Comment from dieterdreist on 3 October 2017 at 13:15

hierarchy vs flat

IMHO there is a difference between “alt_name” and “building:levels”. ## colon stands for hierarchy If you use the colon, the information is structured (building: and then all the properties refering to building) ## underscore doesn’t imply hierarchy The underscore replaces the space and means the term has to be read “as one term”, although it is several actual words. Like in “tourist_bus”, “public_transport”, “alt_name”, “start_date”. Yes, a start date is a date, a tourist bus is a bus and public transport is a part of transport, but there is no hierarchy, you have to understand the term to make sense of it, order of words doesn’t imply which part is more important and which is the qualifier. “man_made” might even be a part of everything “made”, but for example “leaf_type” is not a part of all “types” (well, only if you twist your brain). Similarly “is_in”, “opening_hours” or “passenger_lines”.

Comment from dieterdreist on 3 October 2017 at 13:33

The story of bridge:name is another particularity of the history of OSM. Basically it stems from our reluctance to introduce a bridge object. It took us 15 years to get a tag for bridges into OSM (talking about man_made=bridge here). Until then, the only way to find bridges was indirectly by looking for things on a bridge and inferring that there must be a bridge somewhere below (or many, because this systems didn’t tell you how many nearby bridges there were, separate carriageways on the same or on parallel bridges). If man_made=bridge would have been introduced earlier, we likely wouldn’t have gotten a bridge:name at all. If we had waited even more, we could have gotten bridge:wikipedia and more. We don’t use street_name for things that are on a street, do we? (Well, we might, because until there are area highways we also can’t tell reliably whether something is on a street or only close).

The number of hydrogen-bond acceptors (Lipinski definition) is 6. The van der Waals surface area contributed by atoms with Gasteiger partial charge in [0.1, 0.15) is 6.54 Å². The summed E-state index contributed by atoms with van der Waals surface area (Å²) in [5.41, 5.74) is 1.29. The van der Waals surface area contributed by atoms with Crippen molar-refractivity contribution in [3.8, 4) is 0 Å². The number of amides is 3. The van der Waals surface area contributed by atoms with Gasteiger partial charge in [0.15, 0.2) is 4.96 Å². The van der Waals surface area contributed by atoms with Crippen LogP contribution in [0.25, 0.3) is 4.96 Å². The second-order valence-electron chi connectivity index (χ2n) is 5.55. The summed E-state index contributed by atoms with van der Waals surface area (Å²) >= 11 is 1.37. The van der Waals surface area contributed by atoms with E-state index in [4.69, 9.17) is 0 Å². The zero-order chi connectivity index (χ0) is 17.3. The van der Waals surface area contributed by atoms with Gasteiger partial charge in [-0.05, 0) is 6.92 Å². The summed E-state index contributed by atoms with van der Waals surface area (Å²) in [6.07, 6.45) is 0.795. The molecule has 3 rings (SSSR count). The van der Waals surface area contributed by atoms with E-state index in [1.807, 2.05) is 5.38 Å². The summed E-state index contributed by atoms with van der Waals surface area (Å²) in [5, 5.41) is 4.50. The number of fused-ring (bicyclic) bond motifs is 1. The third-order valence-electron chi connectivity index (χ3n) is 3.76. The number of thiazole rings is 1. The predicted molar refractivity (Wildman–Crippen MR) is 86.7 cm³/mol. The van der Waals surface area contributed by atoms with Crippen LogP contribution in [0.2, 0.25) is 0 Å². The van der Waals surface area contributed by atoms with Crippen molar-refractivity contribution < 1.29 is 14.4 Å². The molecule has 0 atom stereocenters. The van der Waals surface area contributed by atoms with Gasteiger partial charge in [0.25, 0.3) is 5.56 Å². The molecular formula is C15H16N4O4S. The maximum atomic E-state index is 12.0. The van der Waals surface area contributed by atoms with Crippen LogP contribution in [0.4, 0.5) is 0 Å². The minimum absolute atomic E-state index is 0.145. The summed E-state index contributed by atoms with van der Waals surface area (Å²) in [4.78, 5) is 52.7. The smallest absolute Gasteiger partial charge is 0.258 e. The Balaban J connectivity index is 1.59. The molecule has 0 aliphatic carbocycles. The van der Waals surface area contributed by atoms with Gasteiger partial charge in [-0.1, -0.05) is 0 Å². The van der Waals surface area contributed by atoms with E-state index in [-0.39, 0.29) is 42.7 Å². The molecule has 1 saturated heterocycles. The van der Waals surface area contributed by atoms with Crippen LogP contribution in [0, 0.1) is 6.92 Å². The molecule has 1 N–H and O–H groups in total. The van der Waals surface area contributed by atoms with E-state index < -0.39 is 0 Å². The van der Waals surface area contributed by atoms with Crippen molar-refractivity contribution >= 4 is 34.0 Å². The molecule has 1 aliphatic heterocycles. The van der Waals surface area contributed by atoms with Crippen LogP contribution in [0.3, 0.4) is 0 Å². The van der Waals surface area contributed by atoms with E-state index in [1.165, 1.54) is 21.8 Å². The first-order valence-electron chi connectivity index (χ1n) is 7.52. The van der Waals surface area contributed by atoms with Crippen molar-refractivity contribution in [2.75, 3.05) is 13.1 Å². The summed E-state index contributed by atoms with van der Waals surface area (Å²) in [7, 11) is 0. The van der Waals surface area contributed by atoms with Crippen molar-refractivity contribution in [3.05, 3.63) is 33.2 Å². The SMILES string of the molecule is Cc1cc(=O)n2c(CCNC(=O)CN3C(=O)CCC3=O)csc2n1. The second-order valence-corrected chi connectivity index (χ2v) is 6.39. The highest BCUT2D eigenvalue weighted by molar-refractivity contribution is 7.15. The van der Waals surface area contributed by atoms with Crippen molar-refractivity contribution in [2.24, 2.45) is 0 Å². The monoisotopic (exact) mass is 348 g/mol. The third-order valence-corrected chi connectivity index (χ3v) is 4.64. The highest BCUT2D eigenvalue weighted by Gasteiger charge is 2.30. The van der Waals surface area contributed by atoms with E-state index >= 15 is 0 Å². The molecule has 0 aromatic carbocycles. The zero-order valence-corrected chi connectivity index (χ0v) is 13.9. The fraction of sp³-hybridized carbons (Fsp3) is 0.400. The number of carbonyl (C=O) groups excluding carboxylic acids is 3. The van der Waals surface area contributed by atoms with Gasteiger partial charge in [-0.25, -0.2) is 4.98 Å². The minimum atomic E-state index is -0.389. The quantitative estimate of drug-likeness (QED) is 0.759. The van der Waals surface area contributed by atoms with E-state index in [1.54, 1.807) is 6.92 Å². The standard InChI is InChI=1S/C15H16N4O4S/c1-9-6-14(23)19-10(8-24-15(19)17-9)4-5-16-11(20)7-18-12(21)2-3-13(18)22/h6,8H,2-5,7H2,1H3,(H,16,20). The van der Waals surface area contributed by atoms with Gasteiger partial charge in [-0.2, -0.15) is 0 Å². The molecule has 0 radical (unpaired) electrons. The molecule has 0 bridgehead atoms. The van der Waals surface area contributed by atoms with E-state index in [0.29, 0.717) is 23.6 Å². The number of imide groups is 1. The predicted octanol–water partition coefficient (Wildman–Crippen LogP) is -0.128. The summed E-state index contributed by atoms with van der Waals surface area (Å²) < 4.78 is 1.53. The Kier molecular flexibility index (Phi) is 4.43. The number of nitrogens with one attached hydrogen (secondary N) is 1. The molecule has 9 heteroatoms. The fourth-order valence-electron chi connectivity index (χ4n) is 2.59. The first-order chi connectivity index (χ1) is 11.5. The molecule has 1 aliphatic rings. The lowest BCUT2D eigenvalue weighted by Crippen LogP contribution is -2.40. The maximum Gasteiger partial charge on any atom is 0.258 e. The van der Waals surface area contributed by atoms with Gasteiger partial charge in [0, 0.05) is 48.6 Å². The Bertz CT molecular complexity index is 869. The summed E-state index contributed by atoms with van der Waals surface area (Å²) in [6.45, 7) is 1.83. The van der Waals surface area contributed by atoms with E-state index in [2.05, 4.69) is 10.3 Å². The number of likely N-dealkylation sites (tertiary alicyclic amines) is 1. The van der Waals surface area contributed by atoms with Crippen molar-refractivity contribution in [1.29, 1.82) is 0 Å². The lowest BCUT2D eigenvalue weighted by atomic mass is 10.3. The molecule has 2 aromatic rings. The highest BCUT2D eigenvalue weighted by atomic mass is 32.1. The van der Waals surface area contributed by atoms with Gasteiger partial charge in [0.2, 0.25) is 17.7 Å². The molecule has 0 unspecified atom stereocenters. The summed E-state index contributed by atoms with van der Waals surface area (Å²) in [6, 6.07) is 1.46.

Comment from Baloo Uriza on 3 October 2017 at 16:41

I’d argue that using ref=* on highways to describe road routes was a big mistake in the first place and a legacy of not having relations. This further complicates things in that Oregon has separate highway numbers and route numbers that don’t usually match up; the highway number belongs to the road, not the route; and the route number might cross several different highways.

Comment from TheSwavu on 10 October 2017 at 08:42

source_ref and source:ref mean two different things.

source_ref is the reference for the source of data or as taginfo puts it “used to link external source of information:”. If you look at the tag values over 90% of them are from two imports and point to the url describing the source.

source:ref on the other hand tells you where the value of the ref tag came from. So:

name=Something source:name=survey source:name:date=2014-05 ref=256 source:ref=Some dataset source:geometry=bing highway=trunk source:highway=Some other dataset . .

Login to leave a comment